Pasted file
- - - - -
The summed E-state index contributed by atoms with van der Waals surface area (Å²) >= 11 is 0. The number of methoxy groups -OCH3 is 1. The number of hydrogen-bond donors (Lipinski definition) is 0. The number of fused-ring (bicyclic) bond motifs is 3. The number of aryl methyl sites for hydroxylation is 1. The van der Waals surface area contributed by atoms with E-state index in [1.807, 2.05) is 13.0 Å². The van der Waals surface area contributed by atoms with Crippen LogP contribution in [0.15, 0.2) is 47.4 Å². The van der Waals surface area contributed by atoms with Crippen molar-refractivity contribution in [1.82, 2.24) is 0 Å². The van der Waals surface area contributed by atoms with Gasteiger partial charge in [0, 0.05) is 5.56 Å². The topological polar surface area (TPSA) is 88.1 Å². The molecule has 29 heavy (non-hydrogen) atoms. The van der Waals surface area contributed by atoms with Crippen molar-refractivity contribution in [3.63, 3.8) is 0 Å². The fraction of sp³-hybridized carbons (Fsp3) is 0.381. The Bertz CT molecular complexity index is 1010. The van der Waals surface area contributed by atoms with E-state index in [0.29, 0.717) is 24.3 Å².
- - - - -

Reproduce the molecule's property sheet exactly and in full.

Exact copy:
The summed E-state index contributed by atoms with van der Waals surface area (Å²) >= 11 is 0. The number of methoxy groups -OCH3 is 1. The number of hydrogen-bond donors (Lipinski definition) is 0. The number of fused-ring (bicyclic) bond motifs is 3. The number of aryl methyl sites for hydroxylation is 1. The van der Waals surface area contributed by atoms with E-state index in [1.807, 2.05) is 13.0 Å². The van der Waals surface area contributed by atoms with Crippen LogP contribution in [0.15, 0.2) is 47.4 Å². The van der Waals surface area contributed by atoms with Crippen molar-refractivity contribution in [1.82, 2.24) is 0 Å². The van der Waals surface area contributed by atoms with Gasteiger partial charge in [0, 0.05) is 5.56 Å². The topological polar surface area (TPSA) is 88.1 Å². The molecule has 29 heavy (non-hydrogen) atoms. The van der Waals surface area contributed by atoms with Crippen molar-refractivity contribution in [3.63, 3.8) is 0 Å². The fraction of sp³-hybridized carbons (Fsp3) is 0.381. The Bertz CT molecular complexity index is 1010. The van der Waals surface area contributed by atoms with E-state index in [0.29, 0.717) is 24.3 Å².